Kruge then went to the Genesis planet to capture scientists with knowledge of the project. His gunner accidentally destroyed the Grissom in their attempt to disable the vessel, however, they found the away team consisting of Saavik and Marcus. Kruge captured them and demanded that they help him understand the technology, and didn't believe Marcus when he explained that the process didn't work. The Enterprise arrived, pirated by Kirk and his crew, to find Spock whose body had been restored to life by the Genesis effect. Kruge demanded project information from the Enterprise's library, and had Marcus killed to show he was serious. Kirk and crew prevented Kruge from accessing the Genesis project files by destroying the Enterprise in the process, while appropriating Kruge's Bird-of-Prey for themselves. (Star Trek III: The Search for Spock)
After the Genesis planet destabilized, Klingon ambassador Kamarag used Kirk's briefing of Project Genesis, along with images of the destruction of Enterprise, when he spoke before a session of the Federation Council. The ambassador demanded Kirk's extradition by the Federation to the Klingon Empire, to be punished by the Klingons for the deaths caused when he ordered the self-destruct of Enterprise. He vilified Project Genesis, characterizing it as a weapon created by the Federation in order to bring about the annihilation of the Klingon people. However, Ambassador Sarek, in an immediate rebuttal, added that the Klingon ship had destroyed the Grissom and killed Kirk's son, David, in an illegal attempt to possess the secret of Genesis. (Star Trek IV: The Voyage Home)
Project personnel Edit
Background information Edit
The Genesis Project music was created by Craig Huxley and was released on CD (it is not on the original Star Trek II soundtrack release, but on the Film Score Monthly re-release.).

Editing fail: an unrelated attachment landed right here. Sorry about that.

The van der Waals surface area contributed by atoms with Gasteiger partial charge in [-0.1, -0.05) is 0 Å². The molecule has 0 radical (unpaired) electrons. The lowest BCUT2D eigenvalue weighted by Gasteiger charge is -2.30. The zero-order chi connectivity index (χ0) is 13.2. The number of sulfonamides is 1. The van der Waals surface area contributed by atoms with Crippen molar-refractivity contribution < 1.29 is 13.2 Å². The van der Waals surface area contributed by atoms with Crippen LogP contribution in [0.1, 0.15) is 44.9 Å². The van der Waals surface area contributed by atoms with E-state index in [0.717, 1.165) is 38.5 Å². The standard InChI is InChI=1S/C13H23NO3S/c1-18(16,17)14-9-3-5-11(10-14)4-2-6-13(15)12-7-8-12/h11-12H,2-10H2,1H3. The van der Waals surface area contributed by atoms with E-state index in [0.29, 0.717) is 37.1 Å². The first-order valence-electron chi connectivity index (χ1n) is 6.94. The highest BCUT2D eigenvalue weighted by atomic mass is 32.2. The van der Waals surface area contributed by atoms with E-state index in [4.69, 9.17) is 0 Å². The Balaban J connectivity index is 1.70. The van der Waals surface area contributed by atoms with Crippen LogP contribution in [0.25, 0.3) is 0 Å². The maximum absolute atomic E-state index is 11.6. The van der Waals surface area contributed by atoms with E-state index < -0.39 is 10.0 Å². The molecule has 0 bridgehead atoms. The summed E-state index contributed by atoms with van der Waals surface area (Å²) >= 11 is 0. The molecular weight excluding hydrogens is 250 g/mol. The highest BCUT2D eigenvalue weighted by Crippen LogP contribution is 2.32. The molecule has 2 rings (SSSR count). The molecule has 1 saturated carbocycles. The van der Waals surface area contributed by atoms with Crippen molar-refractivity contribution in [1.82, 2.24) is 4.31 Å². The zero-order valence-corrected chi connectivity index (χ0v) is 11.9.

The Genesis simulation graphics sequence was created for Star Trek II by Lucasfilm's Graphics Group. The footage was later reused in Star Trek III and Star Trek IV.
The Project Genesis simulation or demonstration graphics sequence, has been invariably referred to ever since as the "Genesis Demo" by production staff and reference authors alike. (American Cinematographer, October 1982, pp. 1038)
The (non-canon) Star Trek III novelization further suggests that the planet and system may have been unstable due not only to the inclusion of protomatter in the matrix, but also to being formed entirely from the matter of the Mutara Nebula rather than having been detonated on a pre-existing world, as originally intended. The Genesis Wave series of novels (set in the 24th century and featuring the crew of the USS Enterprise-E) expand upon this premise, noting that the Genesis Cave continued to exist inside the Regula One planetoid (which contradicts the movie novel, which shows that the plants inside the cave had mutated into something completely different than what they had started out as), and features some insight as to what happened after the events of The Wrath of Khan, including the revelation that Carol Marcus survived into the twenty-fourth century, although kept in secret due to the danger of her knowledge of the Genesis Project.
According to the novel The Sorrows of Empire, the first two stages of Project Genesis were carried out in a similar manner in the mirror universe. However, funding for further research was denied by Emperor Spock in 2284, effectively ending the project.